Posts from April 2009
Pressure Grows to Investigate Interrogations
By PETER BAKER and SCOTT SHANE
Published: April 20, 2009
WASHINGTON — Pressure mounted on President Obama on Monday for more thorough investigation into harsh interrogations of terrorism suspects under the Bush administration, even as he tried to reassure the Central Intelligence Agency that it would not be blamed for following legal advice.
Mr. Obama said it was time to admit “mistakes” and “move forward.” But there were signs that he might not be able to avoid a protracted inquiry into the use of interrogation techniques that the president’s top aides and many critics say crossed the line into torture.
And while Mr. Obama vowed not to prosecute C.I.A. officers for acting on legal advice, on Monday aides did not rule out legal sanctions for the Bush lawyers who developed the legal basis for the use of the techniques.
The president’s decision last week to release secret memorandums detailing the harsh tactics employed by the C.I.A. under his predecessor provoked a furor that continued to grow on Monday as critics on various fronts assailed his position. Among other things, the memos revealed that two captured Qaeda operatives were subjected to a form of near-drowning known as waterboarding a total of 266 times.
Some Bush administration officials, including former Vice President Dick Cheney, accused the administration of endangering the country by disclosing national secrets. Mr. Cheney went on the Fox News Channel to announce that he had asked the C.I.A. to declassify reports documenting the intelligence gained from the interrogations. Gen. Michael V. Hayden, the former C.I.A. director, has also condemned the release of the memorandums and said the harsh questioning had value.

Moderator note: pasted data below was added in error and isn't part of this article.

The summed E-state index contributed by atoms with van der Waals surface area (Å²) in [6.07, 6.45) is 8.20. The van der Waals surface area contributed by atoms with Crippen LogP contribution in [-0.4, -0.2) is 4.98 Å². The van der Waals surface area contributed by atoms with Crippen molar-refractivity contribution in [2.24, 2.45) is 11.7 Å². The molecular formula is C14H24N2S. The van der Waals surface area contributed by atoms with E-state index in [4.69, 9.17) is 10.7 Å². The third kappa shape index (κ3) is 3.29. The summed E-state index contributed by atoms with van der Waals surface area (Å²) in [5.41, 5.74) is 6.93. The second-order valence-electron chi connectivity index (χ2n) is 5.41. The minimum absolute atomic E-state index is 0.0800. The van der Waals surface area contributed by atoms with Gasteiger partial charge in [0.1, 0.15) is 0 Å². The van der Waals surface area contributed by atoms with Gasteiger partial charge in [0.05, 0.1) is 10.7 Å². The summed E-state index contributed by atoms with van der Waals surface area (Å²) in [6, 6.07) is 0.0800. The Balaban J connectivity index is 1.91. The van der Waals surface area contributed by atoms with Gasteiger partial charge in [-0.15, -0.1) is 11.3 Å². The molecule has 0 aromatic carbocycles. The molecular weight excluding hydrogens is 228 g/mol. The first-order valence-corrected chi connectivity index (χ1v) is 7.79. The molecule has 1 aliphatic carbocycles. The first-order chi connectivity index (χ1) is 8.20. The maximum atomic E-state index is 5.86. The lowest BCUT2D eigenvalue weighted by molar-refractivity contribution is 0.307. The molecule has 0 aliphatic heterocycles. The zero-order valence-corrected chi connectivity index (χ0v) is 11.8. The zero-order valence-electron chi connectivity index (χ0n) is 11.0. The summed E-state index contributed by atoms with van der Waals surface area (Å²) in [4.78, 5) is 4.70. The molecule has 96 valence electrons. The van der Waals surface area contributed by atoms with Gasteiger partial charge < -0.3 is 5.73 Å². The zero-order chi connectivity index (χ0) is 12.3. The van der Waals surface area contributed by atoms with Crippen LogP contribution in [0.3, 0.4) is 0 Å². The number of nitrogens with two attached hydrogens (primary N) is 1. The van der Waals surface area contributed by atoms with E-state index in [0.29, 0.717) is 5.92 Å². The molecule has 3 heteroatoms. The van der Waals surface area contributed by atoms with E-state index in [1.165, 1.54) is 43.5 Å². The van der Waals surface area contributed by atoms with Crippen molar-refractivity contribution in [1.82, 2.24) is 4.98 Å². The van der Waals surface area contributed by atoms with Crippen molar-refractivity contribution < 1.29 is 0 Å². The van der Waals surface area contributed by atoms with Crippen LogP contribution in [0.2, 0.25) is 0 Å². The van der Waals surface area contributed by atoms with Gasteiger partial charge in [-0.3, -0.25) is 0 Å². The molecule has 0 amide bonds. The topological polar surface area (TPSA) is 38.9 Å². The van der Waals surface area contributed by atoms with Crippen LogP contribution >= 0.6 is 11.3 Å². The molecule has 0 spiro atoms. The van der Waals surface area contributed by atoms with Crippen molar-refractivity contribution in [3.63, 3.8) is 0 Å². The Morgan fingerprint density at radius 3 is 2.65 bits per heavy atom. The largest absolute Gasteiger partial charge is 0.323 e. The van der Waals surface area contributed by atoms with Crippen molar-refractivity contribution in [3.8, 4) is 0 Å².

On the other side of the spectrum, human rights activists, Congressional Democrats and international officials pressed for a fuller accounting of what happened. Senator Dianne Feinstein, a California Democrat and chairwoman of the Intelligence Committee, wrote Mr. Obama asking him not to rule out prosecutions until her panel completed an investigation over the next six to eight months.
Mr. Obama tried to calm the situation with his first visit to C.I.A. headquarters since taking office. Concerned about alienating the agency, Mr. Obama went out of his way to lavish praise on intelligence officers, using words like “indispensable,” “courage” and “remarkable” and promising his “support and appreciation.”
“Don’t be discouraged by what’s happened in the last few weeks,” he told employees. “Don’t be discouraged that we have to acknowledge potentially we’ve made some mistakes. That’s how we learn. But the fact that we are willing to acknowledge them and then move forward, that is precisely why I am proud to be president of the United States and that’s why you should be proud to be members of the C.I.A.”